Section I: (Suggested Time: 30 Minutes): Choose three of the following four quotations. Identify the excerpt (author and text), then state the significance of the quotation (5 points each; 3 X 5 = 15 points).
all good poetry is the spontaneous overflow of powerful feelings
William Wordsworth, Preface to the Lyrical Ballads. The Romantics, unlike the 18th-century poets that came before them who were interested in maintaining decorum and the status quo, wanted to explore the dark side of humanity. The Romantics looked at extreme emotion, violence, powerful feelings, and melancholy. Wordsworth clarified that these feelings should be recollected in tranquillity and thought about long and deeply. These feelings could also come from the subconscious, which the Romantics began to explore and Samuel Coleridge illustrated when he wrote "Kubla Kahn." Wordsworth wanted his poetry to speak to everyday people. These powerful feelings expressed in "good poetry" must avoid the high diction of poetry that had gone before that was intended to be enjoyed by a select, elite few. (Grade: 5+)
"Beauty is truth, truth beauty"
Keats had this line in his poem enclosed in quotation marks to indicate that the urn itself is speaking. Beauty was important to the Romantics (not to be confused with the sublime). The Romantics found beauty in nature, in art, and in everyday things. The significance of the line in this poem is that we are told that you can discover true truth, or faith, or God through art. The poem places art above the sciences: "That is all ye know on earth and all ye need to know" (emphasis mine). In a historical context, when Keats was writing this it was a time of scientific discovery so he was putting poetry and art in an elevated position. (Grade: 5+)
nothing can bring back the hour/ Of splendour in the grass, of glory in the flower
This line is significant in several ways. Firstly, it deals with nature, which the Romantics were very much concerned with. Secondly, the line (and the whole poem) are about childhood recollections. The Romantics discovered the significance of childhood and childhood events and wrote about them. Previously, children hadn't been considered even properly human until they were grown. The Romantics helped to change this idea (for example, Coleridge's conversation poem, "Frost at Midnight," addressed to his sleeping child that he sat up rocking). "The child is father of the Man," wrote Wordsworth. The line suggests that there is a connection to nature that you lose as you get older, which "nothing can bring back." Many of the romantics wrote about the idea of nothing being permanent, everything eventually fading away. (Grade: 5+)
Section II (Suggested Time: 30 minutes): Choose three of the following four terms and explain the significance of each (5 points each; 3 X 5 = 15 points).
Lord Byron was hugely popular. He created a figure—not necessarily one particular character, but a mixture of traits—known as the Byronic hero. Similar to Milton's Satanic hero, the Byronic hero wasn't full of redeeming qualities. He was a dashing reprobate, sexually promiscuous who believed in personal liberty at all costs and followed no code of conduct but his own (unlike Scott's Marmion). That said, the Byronic hero as illustrated in Childe Harold's Pilgrimage was still willing to help others and fight for marginalized groups. Byron himself was likened to Childe Harold and he did say that Childe Harold's character was somewhat autobiographical. We know that Byron himself had many lovers (which was scandalous at the time) but he also believed in revolution and went to Greece to help the Greeks fight. (Grade: 5+)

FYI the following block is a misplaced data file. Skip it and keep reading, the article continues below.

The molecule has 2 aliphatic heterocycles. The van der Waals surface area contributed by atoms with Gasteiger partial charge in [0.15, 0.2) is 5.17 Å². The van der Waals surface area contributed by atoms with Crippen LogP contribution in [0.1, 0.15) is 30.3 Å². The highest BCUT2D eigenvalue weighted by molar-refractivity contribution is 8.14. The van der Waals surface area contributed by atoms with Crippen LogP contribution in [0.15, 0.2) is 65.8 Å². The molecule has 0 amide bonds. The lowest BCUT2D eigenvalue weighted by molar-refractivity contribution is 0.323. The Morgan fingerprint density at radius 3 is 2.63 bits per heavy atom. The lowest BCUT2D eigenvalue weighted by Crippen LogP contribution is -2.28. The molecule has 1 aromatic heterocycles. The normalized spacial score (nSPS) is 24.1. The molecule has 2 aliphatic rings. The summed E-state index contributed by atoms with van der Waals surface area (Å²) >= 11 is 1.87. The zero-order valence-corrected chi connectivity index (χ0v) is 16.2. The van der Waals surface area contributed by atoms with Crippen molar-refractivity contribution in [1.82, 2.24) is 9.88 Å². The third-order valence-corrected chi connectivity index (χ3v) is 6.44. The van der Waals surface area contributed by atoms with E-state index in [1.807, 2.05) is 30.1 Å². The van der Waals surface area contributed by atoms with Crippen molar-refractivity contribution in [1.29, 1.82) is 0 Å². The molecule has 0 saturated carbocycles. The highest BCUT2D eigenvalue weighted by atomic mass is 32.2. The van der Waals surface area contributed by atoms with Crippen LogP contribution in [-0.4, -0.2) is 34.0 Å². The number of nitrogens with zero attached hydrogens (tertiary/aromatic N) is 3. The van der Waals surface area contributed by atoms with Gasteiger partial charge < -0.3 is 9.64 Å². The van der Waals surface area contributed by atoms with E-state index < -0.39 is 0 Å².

The conversation poem is written in blank verse (unrhymed iambic pentameter) and deals with meditation or description of a subject in a conversational tone, addressed to a silent auditor. "Frost at Midnight" and "The Eolian Harp" by Samuel Coleridge and "Tintern Abbey" by William Wordsworth are examples of conversation poems. The conversation poem was the precursor of the dramatic monologue used by the Victorians. (Grade: 5)
Sublime, it should be said, is not the same as beautiful. Kant linked beauty to the finite and the sublime to the infinite. A sublime landscape or scenery might be Northern wastelands, a storm at sea, chasms, mountains, or a ruined building. These scenes, thought of as properly ugly in the 18th century, were seen by the Romantics as a valid and awe-inspiring experience. To be in a sublime landscape, such as Turner painted in his "Passage through the St. Gothard," reminded one of his or her own mortality. It can make you feel fear and trepidation but also inspires feelings of courage, fearlessness, and a sense of man's indominable will. The sublime experience is one where previously a world in which everything made sense and had balance and order is suddenly turned upside down. There is chaos, blindness, and nothing makes sense anymore. You emerge from the experience with heightened and elevated understanding of something within. Shelley in "Mont Blanc" and Wordsworth in "Tintern Abbey" and in describing his passage through the Alps both use the sublime experience. After Wordsworth passed through the Alps he said, "I now can say I recognize thy power" (or words to that effect). (Grade: 5++)
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